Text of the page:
I had some fun with Kevin D. Williamson’s “New York Times as the Velvet Underground” riff this morning, but he was spot-on earlier this year, when he wrote that Wall Street’s politics are now as blue as their Paul Stuart chalkstripe suits:
IN the sweating-bullets world of venture capital, start-ups live or die by The Pitch–the one-shot better-get-this-right opportunity an entrepreneur has to sell his idea to the people who have the money to make it happen. Barack Obama, the most successful start-up in modern American politics, made his pitch to 20-odd gorilla-league hedge-fund barons and Wall Street money managers early in the Democratic primary season. He wasn’t yet the front runner, and the room wasn’t necessarily ready to be impressed. New York money was already invested in the presidential aspirations of home-state senator Hillary Clinton, and Chuck Schumer, who had been merciless in his campaign to wring money out of Wall Street for the Democratic Senatorial Campaign Committee, was backing her. So were the CEOs of JPMorgan Chase, Goldman Sachs, and Morgan Stanley. Obama’s net assets: one famous speech.
Pitching Wall Street, Obama didn’t chew through his usual mouthful of Hope and Change. This was a room full of George Soros–level players, not the sort of people who get a buzz from inhaling the heady vapors of Obama’s pharmaceutical-grade oratory. Instead of his usual homily, Obama delivered what one insider describes as a “blistering attack” on the American public-school bureaucracy in general and on teachers’ unions in particular. Busting chops–that got Wall Street’s attention. He said he was close–“this close”–to supporting vouchers, an almost unthinkably heterodox position for a Democrat seeking the keys to the executive suite. But hedge-fund guys spend good coin sending their precious bundles to Choate and Greenwich Country Day School, and they like the idea of education reform. Obama must have been convincing: Nearly three-fourths of the hedge-fund and buyout-firm money that found its way into the two major 2008 presidential candidates’ campaigns went to Obama. He’d taken $2,000 from Tony Rezko and a loan from a Chicago Cadillac dealer and turned it into a $750 million political enterprise. Never mind Colin Powell, the Republicans had lost Gordon Gekko, and the Goldman Sachs Democrats were back in business.
Not that they’d ever gone away.
The Democrats–the party of George Soros and dodgy cattle futures–have long profited by denouncing Republicans as the party of Wall Street, a raggedy front for a gang of amoral money-runners pulling the strings of their puppets in Washington. It’s a useful narrative for Democrats, but it isn’t true. Wall Street may have a few more pachyderms roaming around than the rest of Manhattan, but the world of bulls and bears is also a world of donkeys.
That’s a trend that’s been building a long time, as I wrote in 2004. And as Bob Owens writes today at Pajamas, they’re certainly getting their money’s worth–err, actually, getting our money’s worth:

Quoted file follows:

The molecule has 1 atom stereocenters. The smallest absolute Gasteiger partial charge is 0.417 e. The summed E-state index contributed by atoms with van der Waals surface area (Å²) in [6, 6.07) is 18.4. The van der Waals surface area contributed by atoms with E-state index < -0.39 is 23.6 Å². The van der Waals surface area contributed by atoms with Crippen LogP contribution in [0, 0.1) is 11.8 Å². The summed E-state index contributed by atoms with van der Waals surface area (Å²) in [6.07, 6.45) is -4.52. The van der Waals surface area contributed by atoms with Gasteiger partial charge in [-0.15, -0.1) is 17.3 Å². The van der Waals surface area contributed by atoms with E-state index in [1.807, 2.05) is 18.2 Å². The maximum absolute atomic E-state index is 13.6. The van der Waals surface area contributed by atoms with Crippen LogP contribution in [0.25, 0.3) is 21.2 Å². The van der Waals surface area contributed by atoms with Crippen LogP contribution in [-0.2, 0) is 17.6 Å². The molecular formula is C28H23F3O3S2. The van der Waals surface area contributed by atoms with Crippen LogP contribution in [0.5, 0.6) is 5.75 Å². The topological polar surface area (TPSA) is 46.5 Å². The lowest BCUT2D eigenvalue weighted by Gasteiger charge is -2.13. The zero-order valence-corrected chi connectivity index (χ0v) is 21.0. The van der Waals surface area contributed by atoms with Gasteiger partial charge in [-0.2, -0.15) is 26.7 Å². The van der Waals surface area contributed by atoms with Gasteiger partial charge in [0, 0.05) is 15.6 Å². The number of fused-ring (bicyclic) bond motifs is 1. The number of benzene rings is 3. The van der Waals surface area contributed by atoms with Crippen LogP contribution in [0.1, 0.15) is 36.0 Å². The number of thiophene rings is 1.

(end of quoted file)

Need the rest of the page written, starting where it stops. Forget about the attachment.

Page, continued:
Individuals identifying themselves as working for the banks above gave Barack Obama’s presidential campaign $3,617,724. In other words, more than 3.6 million reasons for the president to help focus the media’s glare on the relatively minuscule $165 million in AIG executive bonuses, and away from their $43.5 billion portion of $100 billion of taxpayer dollars the administration, by design or incompetence, filtered to other banks through AIG.
In receiving $43.5 billion for their investment of just over $3.3 million, it looks like the banks that gambled on Wall Street certainly got their money’s worth out of their investment in Barack Obama.
And some financial executives are not afraid to wear their bleeding edge politics on their sleeve–or at least, on their T-shirt, as liberal blogger Josh Marshall writes:
I found out a little more about AIG Financial Products, my new obsession.
We’ve already told you about Joseph Cassano, former head of AIGFP, the guy who ran the operation as they were busy making tons of money blowing up AIG and the global economy.
Inter alia, the Times article reports the division is now run by Gerry Pasciucco, a former vice chairman of Morgan Stanley. On the left, you can see a recent photograph of Mr. Pasciucco from a party in Belle Haven, sporting a Che Guevara t-shirt, blue blazer and handkerchief, with some sort of sporting drink I’m unable to identify (possibly a mojito?).
And as Charles Johnson writes, Pasciucco was photographed wearing his Che T-shirt at a party where the theme was 1940s Cuba–the very era brought to its destruction by Che, who aided Castro in turning Cuba into a virtual prison for half a century and counting.
Last July (about a month after the photograph of Pasciucco was snapped) we quoted Ivan Osorio, who quipped:
My friend Tom Palmer says that whenever he sees somebody sporting a Che Guevara t-shirt, he likes to ask the wearer, “That’s a great t-shirt; do you have the entire collection?” The wearer usually responds either with a blank stare or by asking Tom what does he mean, to which Tom then responds: “You know, Stalin, Hitler, Mao, Pol Pot…”
Of course, from celebrities to campaign workers, the AIG executive was far from the only Obama supporter to get his Che on. Perhaps they should tune into Reason’s recent video on the topic of Killer Chic: